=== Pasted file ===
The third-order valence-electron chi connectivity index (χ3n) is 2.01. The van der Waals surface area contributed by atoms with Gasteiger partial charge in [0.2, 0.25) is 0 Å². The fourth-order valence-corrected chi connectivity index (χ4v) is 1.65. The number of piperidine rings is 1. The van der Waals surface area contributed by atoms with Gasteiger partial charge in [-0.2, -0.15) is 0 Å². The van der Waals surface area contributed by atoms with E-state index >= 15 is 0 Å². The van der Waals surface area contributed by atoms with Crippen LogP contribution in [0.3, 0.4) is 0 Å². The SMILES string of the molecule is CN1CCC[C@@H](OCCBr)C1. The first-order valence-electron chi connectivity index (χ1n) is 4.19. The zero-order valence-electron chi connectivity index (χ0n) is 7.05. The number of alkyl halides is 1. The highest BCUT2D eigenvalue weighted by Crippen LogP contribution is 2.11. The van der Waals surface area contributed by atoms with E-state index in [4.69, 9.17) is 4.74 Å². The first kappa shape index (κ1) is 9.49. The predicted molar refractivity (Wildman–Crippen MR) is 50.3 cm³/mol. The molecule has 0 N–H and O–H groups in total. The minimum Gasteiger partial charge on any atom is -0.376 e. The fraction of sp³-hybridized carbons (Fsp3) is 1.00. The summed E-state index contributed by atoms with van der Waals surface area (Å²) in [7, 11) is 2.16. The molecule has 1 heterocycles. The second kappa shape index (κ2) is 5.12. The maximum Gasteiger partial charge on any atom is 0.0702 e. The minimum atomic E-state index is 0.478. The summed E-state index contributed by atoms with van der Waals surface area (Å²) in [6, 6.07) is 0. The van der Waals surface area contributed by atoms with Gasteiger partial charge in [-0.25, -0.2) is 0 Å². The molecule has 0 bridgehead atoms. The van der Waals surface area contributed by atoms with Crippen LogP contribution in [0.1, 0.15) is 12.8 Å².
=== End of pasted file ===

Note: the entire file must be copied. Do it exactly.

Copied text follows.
The third-order valence-electron chi connectivity index (χ3n) is 2.01. The van der Waals surface area contributed by atoms with Gasteiger partial charge in [0.2, 0.25) is 0 Å². The fourth-order valence-corrected chi connectivity index (χ4v) is 1.65. The number of piperidine rings is 1. The van der Waals surface area contributed by atoms with Gasteiger partial charge in [-0.2, -0.15) is 0 Å². The van der Waals surface area contributed by atoms with E-state index >= 15 is 0 Å². The van der Waals surface area contributed by atoms with Crippen LogP contribution in [0.3, 0.4) is 0 Å². The SMILES string of the molecule is CN1CCC[C@@H](OCCBr)C1. The first-order valence-electron chi connectivity index (χ1n) is 4.19. The zero-order valence-electron chi connectivity index (χ0n) is 7.05. The number of alkyl halides is 1. The highest BCUT2D eigenvalue weighted by Crippen LogP contribution is 2.11. The van der Waals surface area contributed by atoms with E-state index in [4.69, 9.17) is 4.74 Å². The first kappa shape index (κ1) is 9.49. The predicted molar refractivity (Wildman–Crippen MR) is 50.3 cm³/mol. The molecule has 0 N–H and O–H groups in total. The minimum Gasteiger partial charge on any atom is -0.376 e. The fraction of sp³-hybridized carbons (Fsp3) is 1.00. The summed E-state index contributed by atoms with van der Waals surface area (Å²) in [7, 11) is 2.16. The molecule has 1 heterocycles. The second kappa shape index (κ2) is 5.12. The maximum Gasteiger partial charge on any atom is 0.0702 e. The minimum atomic E-state index is 0.478. The summed E-state index contributed by atoms with van der Waals surface area (Å²) in [6, 6.07) is 0. The van der Waals surface area contributed by atoms with Gasteiger partial charge in [-0.25, -0.2) is 0 Å². The molecule has 0 bridgehead atoms. The van der Waals surface area contributed by atoms with Crippen LogP contribution in [0.1, 0.15) is 12.8 Å².